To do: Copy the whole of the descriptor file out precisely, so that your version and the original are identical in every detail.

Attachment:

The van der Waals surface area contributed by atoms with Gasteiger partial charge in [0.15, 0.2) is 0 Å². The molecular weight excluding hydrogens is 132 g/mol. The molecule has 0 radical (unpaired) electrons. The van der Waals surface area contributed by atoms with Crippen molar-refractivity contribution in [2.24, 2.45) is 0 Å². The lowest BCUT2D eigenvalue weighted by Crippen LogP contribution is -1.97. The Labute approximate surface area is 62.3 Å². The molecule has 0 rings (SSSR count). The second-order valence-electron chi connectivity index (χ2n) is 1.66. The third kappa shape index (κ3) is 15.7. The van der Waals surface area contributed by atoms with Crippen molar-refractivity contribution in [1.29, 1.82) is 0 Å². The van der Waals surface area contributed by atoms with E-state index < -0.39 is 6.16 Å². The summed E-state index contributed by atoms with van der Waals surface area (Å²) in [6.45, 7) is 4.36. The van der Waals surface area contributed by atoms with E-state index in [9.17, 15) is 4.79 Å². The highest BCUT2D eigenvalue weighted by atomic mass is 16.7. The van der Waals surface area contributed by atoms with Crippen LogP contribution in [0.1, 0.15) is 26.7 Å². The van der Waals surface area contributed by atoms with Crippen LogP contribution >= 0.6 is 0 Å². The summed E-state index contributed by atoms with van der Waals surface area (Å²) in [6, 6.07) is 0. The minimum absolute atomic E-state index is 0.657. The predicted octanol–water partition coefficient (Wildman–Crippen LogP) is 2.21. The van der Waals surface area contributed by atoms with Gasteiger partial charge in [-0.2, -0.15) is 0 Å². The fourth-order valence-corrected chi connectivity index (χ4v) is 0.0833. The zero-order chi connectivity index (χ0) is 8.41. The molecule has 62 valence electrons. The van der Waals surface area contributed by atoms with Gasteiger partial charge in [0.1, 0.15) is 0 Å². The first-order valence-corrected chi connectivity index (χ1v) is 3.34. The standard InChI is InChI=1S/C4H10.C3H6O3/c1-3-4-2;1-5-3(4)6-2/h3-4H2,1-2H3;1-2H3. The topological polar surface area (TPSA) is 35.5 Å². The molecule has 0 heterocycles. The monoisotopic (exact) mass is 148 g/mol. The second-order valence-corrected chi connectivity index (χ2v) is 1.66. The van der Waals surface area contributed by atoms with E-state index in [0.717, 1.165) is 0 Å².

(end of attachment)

The van der Waals surface area contributed by atoms with Gasteiger partial charge in [0.15, 0.2) is 0 Å². The molecular weight excluding hydrogens is 132 g/mol. The molecule has 0 radical (unpaired) electrons. The van der Waals surface area contributed by atoms with Crippen molar-refractivity contribution in [2.24, 2.45) is 0 Å². The lowest BCUT2D eigenvalue weighted by Crippen LogP contribution is -1.97. The Labute approximate surface area is 62.3 Å². The molecule has 0 rings (SSSR count). The second-order valence-electron chi connectivity index (χ2n) is 1.66. The third kappa shape index (κ3) is 15.7. The van der Waals surface area contributed by atoms with Crippen molar-refractivity contribution in [1.29, 1.82) is 0 Å². The van der Waals surface area contributed by atoms with E-state index < -0.39 is 6.16 Å². The summed E-state index contributed by atoms with van der Waals surface area (Å²) in [6.45, 7) is 4.36. The van der Waals surface area contributed by atoms with E-state index in [9.17, 15) is 4.79 Å². The highest BCUT2D eigenvalue weighted by atomic mass is 16.7. The van der Waals surface area contributed by atoms with Crippen LogP contribution in [0.1, 0.15) is 26.7 Å². The van der Waals surface area contributed by atoms with Crippen LogP contribution >= 0.6 is 0 Å². The summed E-state index contributed by atoms with van der Waals surface area (Å²) in [6, 6.07) is 0. The minimum absolute atomic E-state index is 0.657. The predicted octanol–water partition coefficient (Wildman–Crippen LogP) is 2.21. The van der Waals surface area contributed by atoms with Gasteiger partial charge in [-0.2, -0.15) is 0 Å². The fourth-order valence-corrected chi connectivity index (χ4v) is 0.0833. The zero-order chi connectivity index (χ0) is 8.41. The molecule has 62 valence electrons. The van der Waals surface area contributed by atoms with Gasteiger partial charge in [0.1, 0.15) is 0 Å². The first-order valence-corrected chi connectivity index (χ1v) is 3.34. The standard InChI is InChI=1S/C4H10.C3H6O3/c1-3-4-2;1-5-3(4)6-2/h3-4H2,1-2H3;1-2H3. The topological polar surface area (TPSA) is 35.5 Å². The molecule has 0 heterocycles. The monoisotopic (exact) mass is 148 g/mol. The second-order valence-corrected chi connectivity index (χ2v) is 1.66. The van der Waals surface area contributed by atoms with E-state index in [0.717, 1.165) is 0 Å².